Prime Minister Narendra Modi has a rather contentious relationship with the media. From "getting along well" to actively shunning the company of some scribes, many journalists have taken it upon themselves to pen their remembrances. And one of the common points seem to be the 2002 Godhra riots.
Journalist Rajdeep Sardesai claims in a November 2014 article for Livemint that having met the future Prime Minister in 1990 the two had gotten along well. The affable relationship however took a southward turn in the wake of the 2002 riots. "The 2002 riots changed the Modi-media equation, as indeed it did my own relationship with the man," Sardesai writes. He says that over the months and years following the violent clash, Modi had begun viewing the media with increasing hostility.
Journalist Karan Thapar has a similar story. In an excerpt from his book, Devil's Advocate: The Untold Story, that was published by The Wire, he writes about how BJP leaders and politicians had actively shunned him in the wake of the 2014 polls.
"...the vast majority, with whom I used to get on extremely well, found reasons or excuses to shun me within a year of Mr Modi becoming prime minister," he writes. Thapar says that he had made many an attempt to uncover the reasons why, even meeting with Amit Shah, and calling up Arun Jaitley and others to find out what the issue was.
Thapar's conclusion here seems to be that it is Prime Minister Modi's influence that makes him persona non grata for the BJP. The root of it, he believes, lies in a 2007 interview, that Modi, then contesting for the job of Chief Minister, had walked out of within three minutes. Thapar claims that Modi had been "riled" after the former wondered by the BJP leader could not say that he "regret the killings that happened".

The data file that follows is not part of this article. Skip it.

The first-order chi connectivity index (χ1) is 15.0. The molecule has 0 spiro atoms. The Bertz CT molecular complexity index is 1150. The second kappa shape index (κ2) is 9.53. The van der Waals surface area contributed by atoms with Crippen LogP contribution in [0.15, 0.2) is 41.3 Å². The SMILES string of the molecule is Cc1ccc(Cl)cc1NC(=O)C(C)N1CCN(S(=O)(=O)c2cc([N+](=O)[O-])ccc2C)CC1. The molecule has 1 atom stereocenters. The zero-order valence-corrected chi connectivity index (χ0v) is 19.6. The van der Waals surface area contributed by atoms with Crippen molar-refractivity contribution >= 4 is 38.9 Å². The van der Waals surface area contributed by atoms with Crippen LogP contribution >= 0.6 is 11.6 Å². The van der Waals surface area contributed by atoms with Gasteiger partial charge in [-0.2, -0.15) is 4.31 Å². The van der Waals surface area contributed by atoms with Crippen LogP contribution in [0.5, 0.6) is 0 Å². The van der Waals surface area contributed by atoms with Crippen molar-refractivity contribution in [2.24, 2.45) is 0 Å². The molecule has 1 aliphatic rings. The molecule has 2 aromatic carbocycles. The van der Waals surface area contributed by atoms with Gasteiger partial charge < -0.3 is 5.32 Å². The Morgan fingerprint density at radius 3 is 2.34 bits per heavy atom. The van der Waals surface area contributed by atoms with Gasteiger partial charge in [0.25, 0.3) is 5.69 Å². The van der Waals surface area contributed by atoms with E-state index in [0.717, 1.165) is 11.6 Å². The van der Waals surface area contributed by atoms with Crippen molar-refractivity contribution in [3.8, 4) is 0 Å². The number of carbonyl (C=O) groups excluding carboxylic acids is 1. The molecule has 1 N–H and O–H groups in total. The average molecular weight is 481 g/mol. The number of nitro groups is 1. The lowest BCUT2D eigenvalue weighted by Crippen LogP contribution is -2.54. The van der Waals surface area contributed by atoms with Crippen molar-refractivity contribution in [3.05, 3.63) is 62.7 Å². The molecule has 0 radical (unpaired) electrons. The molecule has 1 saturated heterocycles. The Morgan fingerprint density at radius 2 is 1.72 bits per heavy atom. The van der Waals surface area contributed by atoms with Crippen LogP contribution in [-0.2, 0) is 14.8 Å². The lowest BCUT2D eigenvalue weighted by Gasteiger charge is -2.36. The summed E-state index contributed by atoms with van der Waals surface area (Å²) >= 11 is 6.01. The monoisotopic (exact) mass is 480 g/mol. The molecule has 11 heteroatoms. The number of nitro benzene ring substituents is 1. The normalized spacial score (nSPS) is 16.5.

Modi however wanted the past to be left there, and said that he had said all he wanted to in the wake of the clash. Having exhaused his patience, he began to take the microphone off.
"Yet even then Modi did not show any anger or even nastiness. The tape of these three minutes, which CNN-IBN repeatedly broadcast the next day, has Modi saying: ‘Apni dosti bani rahe. Bas. I’ll be happy. You came here. I am happy and thankful to you. I can’t do this interview … Aapke ideas hain, aap bolte rahiye, aap karte rahiye…Dekho mein dostana sambhand banana chahta hoon (They are your ideas, you keep speaking … I want to maintain friendly relations with you)," Thapar writes. He adds that for an hour after that, Modi had played host, plying the scribe with snacks.
The journalist claims that there was another conversation between the two after the abbreviated interview ran on TV, where Modi had said that "Mere kandhe pe bandook rakh ke aap goli mar rahe ho."
"Modi laughed. I will never forget what he then said. ‘Karan brother, I love you. Jab main Delhi aaonga bhojan karenge (We’ll have a meal together when I’m in Delhi)’," Thapar writes.
This however would never happen.